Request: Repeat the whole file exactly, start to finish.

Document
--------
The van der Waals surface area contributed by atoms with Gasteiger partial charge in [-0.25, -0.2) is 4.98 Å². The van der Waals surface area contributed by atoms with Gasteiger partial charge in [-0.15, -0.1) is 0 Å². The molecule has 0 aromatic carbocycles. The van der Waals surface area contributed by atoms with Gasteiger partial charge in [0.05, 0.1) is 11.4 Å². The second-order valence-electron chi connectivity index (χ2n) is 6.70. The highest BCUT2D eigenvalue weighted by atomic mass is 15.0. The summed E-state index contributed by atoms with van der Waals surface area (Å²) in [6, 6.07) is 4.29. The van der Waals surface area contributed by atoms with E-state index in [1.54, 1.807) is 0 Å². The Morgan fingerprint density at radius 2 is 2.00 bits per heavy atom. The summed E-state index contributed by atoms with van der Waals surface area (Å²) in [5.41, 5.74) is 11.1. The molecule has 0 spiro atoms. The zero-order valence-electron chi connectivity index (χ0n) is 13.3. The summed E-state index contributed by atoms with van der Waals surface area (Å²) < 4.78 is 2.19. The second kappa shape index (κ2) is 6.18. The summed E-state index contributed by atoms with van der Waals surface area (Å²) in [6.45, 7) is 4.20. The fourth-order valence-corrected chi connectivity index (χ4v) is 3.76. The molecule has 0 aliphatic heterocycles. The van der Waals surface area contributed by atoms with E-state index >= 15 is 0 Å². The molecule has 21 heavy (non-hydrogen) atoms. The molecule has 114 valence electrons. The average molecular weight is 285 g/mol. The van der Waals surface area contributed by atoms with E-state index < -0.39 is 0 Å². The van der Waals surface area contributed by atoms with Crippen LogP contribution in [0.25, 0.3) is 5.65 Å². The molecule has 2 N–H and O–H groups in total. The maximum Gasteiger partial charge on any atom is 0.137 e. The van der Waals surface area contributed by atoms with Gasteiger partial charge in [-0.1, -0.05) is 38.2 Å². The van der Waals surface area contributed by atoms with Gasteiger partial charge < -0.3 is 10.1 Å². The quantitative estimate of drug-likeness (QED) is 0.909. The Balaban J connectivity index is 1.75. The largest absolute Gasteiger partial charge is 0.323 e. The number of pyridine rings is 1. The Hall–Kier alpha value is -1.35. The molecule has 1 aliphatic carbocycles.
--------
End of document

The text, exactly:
The van der Waals surface area contributed by atoms with Gasteiger partial charge in [-0.25, -0.2) is 4.98 Å². The van der Waals surface area contributed by atoms with Gasteiger partial charge in [-0.15, -0.1) is 0 Å². The molecule has 0 aromatic carbocycles. The van der Waals surface area contributed by atoms with Gasteiger partial charge in [0.05, 0.1) is 11.4 Å². The second-order valence-electron chi connectivity index (χ2n) is 6.70. The highest BCUT2D eigenvalue weighted by atomic mass is 15.0. The summed E-state index contributed by atoms with van der Waals surface area (Å²) in [6, 6.07) is 4.29. The van der Waals surface area contributed by atoms with E-state index in [1.54, 1.807) is 0 Å². The Morgan fingerprint density at radius 2 is 2.00 bits per heavy atom. The summed E-state index contributed by atoms with van der Waals surface area (Å²) in [5.41, 5.74) is 11.1. The molecule has 0 spiro atoms. The zero-order valence-electron chi connectivity index (χ0n) is 13.3. The summed E-state index contributed by atoms with van der Waals surface area (Å²) < 4.78 is 2.19. The second kappa shape index (κ2) is 6.18. The summed E-state index contributed by atoms with van der Waals surface area (Å²) in [6.45, 7) is 4.20. The fourth-order valence-corrected chi connectivity index (χ4v) is 3.76. The molecule has 0 aliphatic heterocycles. The van der Waals surface area contributed by atoms with E-state index >= 15 is 0 Å². The molecule has 21 heavy (non-hydrogen) atoms. The molecule has 114 valence electrons. The average molecular weight is 285 g/mol. The van der Waals surface area contributed by atoms with E-state index < -0.39 is 0 Å². The van der Waals surface area contributed by atoms with Crippen LogP contribution in [0.25, 0.3) is 5.65 Å². The molecule has 2 N–H and O–H groups in total. The maximum Gasteiger partial charge on any atom is 0.137 e. The van der Waals surface area contributed by atoms with Gasteiger partial charge in [-0.1, -0.05) is 38.2 Å². The van der Waals surface area contributed by atoms with Gasteiger partial charge < -0.3 is 10.1 Å². The quantitative estimate of drug-likeness (QED) is 0.909. The Balaban J connectivity index is 1.75. The largest absolute Gasteiger partial charge is 0.323 e. The number of pyridine rings is 1. The Hall–Kier alpha value is -1.35. The molecule has 1 aliphatic carbocycles.